If You Do This When You Sleep, Get Checked for Cancer, Experts Say
This symptom is common in one of the leading types of cancer for men.
As you age, you may find yourself paying more attention to the ways you can reduce your cancer risk—and with good reason. The earlier you detect most forms of cancer, the better your odds of a favorable outcome through treatment. That's why it's so important to contact your doctor if anything seems amiss, especially if you have a family history of cancer or other risk factors for the condition. However, not all cancer symptoms are easy to spot—and in the case of one common cancer, one of its telltale symptoms typically occurs when you're asleep. Read on to find out which cancer symptom may be taking place while you sleep at night and what to do if you think there's a problem.
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If you get up frequently to pee in the night, talk to your doctor about a bladder cancer screening.
Individuals with bladder cancer often notice significant changes in their bathroom habits, according to the American Cancer Society (ACS). Those often include pain, discomfort, and burning during urination, the need to urinate urgently, or having a weak urine stream. Experts say that in particular, people should pay attention to whether they have to urinate more frequently, especially if they wake up at night to do so. "Bladder cancer may wake you up at night with an overwhelming need to urinate," explain experts from Memorial Sloan Kettering Cancer Center (MSKCC). All of these symptoms are considered "irritative bladder symptoms," and they occur in up to 30 percent of patients with bladder cancer.
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However, these symptoms often have other underlying causes.
Experts say if you do experience frequent waking in the night to urinate, you shouldn't panic. Frequent urination can have several other underlying causes and doesn't necessarily mean you have bladder cancer. In fact, ACS notes that these symptoms "are more likely to be caused by a urinary tract infection (UTI), bladder stones, an overactive bladder, or an enlarged prostate (in men)."
However, it's still important to have your symptoms checked out by a doctor for diagnosis and treatment. In addition to bladder cancer and more benign conditions, there can be other serious underlying causes, including neurological disorders, diabetes, and more.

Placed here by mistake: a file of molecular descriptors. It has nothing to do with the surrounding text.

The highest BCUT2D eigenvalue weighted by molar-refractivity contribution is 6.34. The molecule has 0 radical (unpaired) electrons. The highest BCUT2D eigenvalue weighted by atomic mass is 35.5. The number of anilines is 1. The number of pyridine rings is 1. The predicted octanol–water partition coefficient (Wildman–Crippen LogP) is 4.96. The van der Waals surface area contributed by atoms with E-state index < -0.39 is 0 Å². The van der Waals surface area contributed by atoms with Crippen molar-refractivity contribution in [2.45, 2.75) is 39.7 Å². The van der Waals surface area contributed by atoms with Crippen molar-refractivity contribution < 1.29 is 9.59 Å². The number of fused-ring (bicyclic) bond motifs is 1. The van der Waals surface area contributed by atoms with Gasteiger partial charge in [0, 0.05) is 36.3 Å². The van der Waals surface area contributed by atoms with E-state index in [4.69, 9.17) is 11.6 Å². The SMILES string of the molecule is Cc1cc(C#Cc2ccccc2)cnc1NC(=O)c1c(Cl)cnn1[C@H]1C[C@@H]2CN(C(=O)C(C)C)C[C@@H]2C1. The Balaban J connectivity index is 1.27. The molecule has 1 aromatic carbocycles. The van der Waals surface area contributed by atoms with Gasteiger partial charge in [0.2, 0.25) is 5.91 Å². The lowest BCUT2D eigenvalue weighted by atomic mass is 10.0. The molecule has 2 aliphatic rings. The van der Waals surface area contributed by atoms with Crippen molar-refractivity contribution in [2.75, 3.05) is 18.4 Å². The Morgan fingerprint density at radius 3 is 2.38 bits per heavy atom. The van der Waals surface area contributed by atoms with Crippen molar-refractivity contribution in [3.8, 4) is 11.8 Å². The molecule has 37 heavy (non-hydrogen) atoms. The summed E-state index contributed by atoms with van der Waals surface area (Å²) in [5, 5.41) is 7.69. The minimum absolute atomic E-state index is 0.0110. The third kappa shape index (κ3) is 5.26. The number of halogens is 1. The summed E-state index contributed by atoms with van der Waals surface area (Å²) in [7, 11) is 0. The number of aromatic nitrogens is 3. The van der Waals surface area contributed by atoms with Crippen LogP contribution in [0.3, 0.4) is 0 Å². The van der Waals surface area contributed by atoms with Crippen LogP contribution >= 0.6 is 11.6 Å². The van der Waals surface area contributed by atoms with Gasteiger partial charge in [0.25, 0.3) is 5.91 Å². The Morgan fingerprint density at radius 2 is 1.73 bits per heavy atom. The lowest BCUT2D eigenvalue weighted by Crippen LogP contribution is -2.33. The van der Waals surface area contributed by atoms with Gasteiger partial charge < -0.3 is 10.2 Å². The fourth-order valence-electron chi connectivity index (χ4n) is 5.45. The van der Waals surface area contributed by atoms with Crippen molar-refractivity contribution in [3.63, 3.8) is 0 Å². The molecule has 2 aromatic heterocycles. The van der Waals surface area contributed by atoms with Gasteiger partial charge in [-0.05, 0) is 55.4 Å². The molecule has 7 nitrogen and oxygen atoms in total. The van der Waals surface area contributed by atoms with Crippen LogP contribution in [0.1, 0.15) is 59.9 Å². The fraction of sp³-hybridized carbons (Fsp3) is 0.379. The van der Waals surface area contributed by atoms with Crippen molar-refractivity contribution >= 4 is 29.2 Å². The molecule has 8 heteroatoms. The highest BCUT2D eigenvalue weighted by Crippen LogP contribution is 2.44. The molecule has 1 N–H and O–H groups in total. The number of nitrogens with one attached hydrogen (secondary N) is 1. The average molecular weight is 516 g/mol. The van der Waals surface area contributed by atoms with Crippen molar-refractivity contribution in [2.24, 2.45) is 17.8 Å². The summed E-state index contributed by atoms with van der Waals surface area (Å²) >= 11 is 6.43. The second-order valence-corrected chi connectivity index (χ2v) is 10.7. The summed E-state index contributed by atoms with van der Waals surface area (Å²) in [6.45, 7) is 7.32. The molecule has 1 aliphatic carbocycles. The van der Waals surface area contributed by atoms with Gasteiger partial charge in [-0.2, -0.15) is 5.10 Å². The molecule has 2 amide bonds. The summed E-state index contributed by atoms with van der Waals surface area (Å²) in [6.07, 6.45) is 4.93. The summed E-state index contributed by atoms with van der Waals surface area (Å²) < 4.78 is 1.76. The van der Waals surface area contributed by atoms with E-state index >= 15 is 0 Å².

Blood in the urine is another telltale sign of bladder cancer.
For most individuals with bladder cancer, the earliest detected symptom is blood in the urine, or hematuria. "There may be enough blood to change the color of the urine to orange, pink, or, less often, dark red. Sometimes, the color of the urine is normal but small amounts of blood are found when a urine test (urinalysis) is done because of other symptoms or as part of a general medical check-up," explains ACS. Their experts note that during the early stages of the disease, blood in the urine is often the only symptom—meaning you should always consult with your doctor if you experience this problem.
However, just as other changes to your bathroom habits may indicate other underlying issues, hematuria can have several causes other than cancer. "More often it's caused by other things like an infection, benign (not cancer) tumors, stones in the kidney or bladder, or other benign kidney diseases," says ACS.
Bladder cancer can often be detected early.
If there is a silver lining to bladder cancer, it's that the disease can often be detected early, when it's most responsive to treatment. Finding blood in your urine can be alarming, prompting many people to seek medical attention for the surprising symptom.
However, if bladder cancer does progress unchecked, it can cause a range of serious symptoms. In these more severe cases, you may notice lower back pain on one side, an inability to urinate, fatigue, swelling in the feet, or pain in the bones, says ACS. If you experience these symptoms or any notable changes in your bathroom habits, it's time to call your doctor ASAP.
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